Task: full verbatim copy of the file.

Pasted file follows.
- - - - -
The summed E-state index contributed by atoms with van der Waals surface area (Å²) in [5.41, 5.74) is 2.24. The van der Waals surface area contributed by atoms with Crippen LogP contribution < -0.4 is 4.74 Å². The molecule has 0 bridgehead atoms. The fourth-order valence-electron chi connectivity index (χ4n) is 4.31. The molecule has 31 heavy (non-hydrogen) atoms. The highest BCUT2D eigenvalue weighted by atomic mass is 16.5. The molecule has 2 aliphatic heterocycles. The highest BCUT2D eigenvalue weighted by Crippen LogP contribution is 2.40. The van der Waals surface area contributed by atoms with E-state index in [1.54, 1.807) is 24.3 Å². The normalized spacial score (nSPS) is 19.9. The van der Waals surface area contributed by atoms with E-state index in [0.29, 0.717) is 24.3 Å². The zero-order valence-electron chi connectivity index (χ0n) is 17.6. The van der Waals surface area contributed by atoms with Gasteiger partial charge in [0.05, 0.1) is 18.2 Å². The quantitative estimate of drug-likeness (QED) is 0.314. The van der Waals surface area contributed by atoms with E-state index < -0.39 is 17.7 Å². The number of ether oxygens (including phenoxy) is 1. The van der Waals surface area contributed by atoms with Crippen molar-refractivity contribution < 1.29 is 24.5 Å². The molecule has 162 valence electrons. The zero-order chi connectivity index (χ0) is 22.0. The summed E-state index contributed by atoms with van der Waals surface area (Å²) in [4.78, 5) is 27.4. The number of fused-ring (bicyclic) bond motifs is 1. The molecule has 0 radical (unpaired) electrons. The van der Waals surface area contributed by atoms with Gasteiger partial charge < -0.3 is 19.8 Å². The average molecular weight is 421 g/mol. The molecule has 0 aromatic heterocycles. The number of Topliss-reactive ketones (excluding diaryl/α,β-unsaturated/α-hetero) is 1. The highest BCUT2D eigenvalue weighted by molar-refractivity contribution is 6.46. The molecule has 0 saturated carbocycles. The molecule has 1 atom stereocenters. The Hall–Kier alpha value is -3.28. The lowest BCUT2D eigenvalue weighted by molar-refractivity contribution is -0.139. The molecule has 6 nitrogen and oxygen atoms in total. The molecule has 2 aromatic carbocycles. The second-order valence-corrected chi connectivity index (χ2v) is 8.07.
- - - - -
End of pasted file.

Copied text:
The summed E-state index contributed by atoms with van der Waals surface area (Å²) in [5.41, 5.74) is 2.24. The van der Waals surface area contributed by atoms with Crippen LogP contribution < -0.4 is 4.74 Å². The molecule has 0 bridgehead atoms. The fourth-order valence-electron chi connectivity index (χ4n) is 4.31. The molecule has 31 heavy (non-hydrogen) atoms. The highest BCUT2D eigenvalue weighted by atomic mass is 16.5. The molecule has 2 aliphatic heterocycles. The highest BCUT2D eigenvalue weighted by Crippen LogP contribution is 2.40. The van der Waals surface area contributed by atoms with E-state index in [1.54, 1.807) is 24.3 Å². The normalized spacial score (nSPS) is 19.9. The van der Waals surface area contributed by atoms with E-state index in [0.29, 0.717) is 24.3 Å². The zero-order valence-electron chi connectivity index (χ0n) is 17.6. The van der Waals surface area contributed by atoms with Gasteiger partial charge in [0.05, 0.1) is 18.2 Å². The quantitative estimate of drug-likeness (QED) is 0.314. The van der Waals surface area contributed by atoms with E-state index < -0.39 is 17.7 Å². The number of ether oxygens (including phenoxy) is 1. The van der Waals surface area contributed by atoms with Crippen molar-refractivity contribution < 1.29 is 24.5 Å². The molecule has 162 valence electrons. The zero-order chi connectivity index (χ0) is 22.0. The summed E-state index contributed by atoms with van der Waals surface area (Å²) in [4.78, 5) is 27.4. The number of fused-ring (bicyclic) bond motifs is 1. The molecule has 0 radical (unpaired) electrons. The van der Waals surface area contributed by atoms with Gasteiger partial charge < -0.3 is 19.8 Å². The average molecular weight is 421 g/mol. The molecule has 0 aromatic heterocycles. The number of Topliss-reactive ketones (excluding diaryl/α,β-unsaturated/α-hetero) is 1. The highest BCUT2D eigenvalue weighted by molar-refractivity contribution is 6.46. The molecule has 0 saturated carbocycles. The molecule has 1 atom stereocenters. The Hall–Kier alpha value is -3.28. The lowest BCUT2D eigenvalue weighted by molar-refractivity contribution is -0.139. The molecule has 6 nitrogen and oxygen atoms in total. The molecule has 2 aromatic carbocycles. The second-order valence-corrected chi connectivity index (χ2v) is 8.07.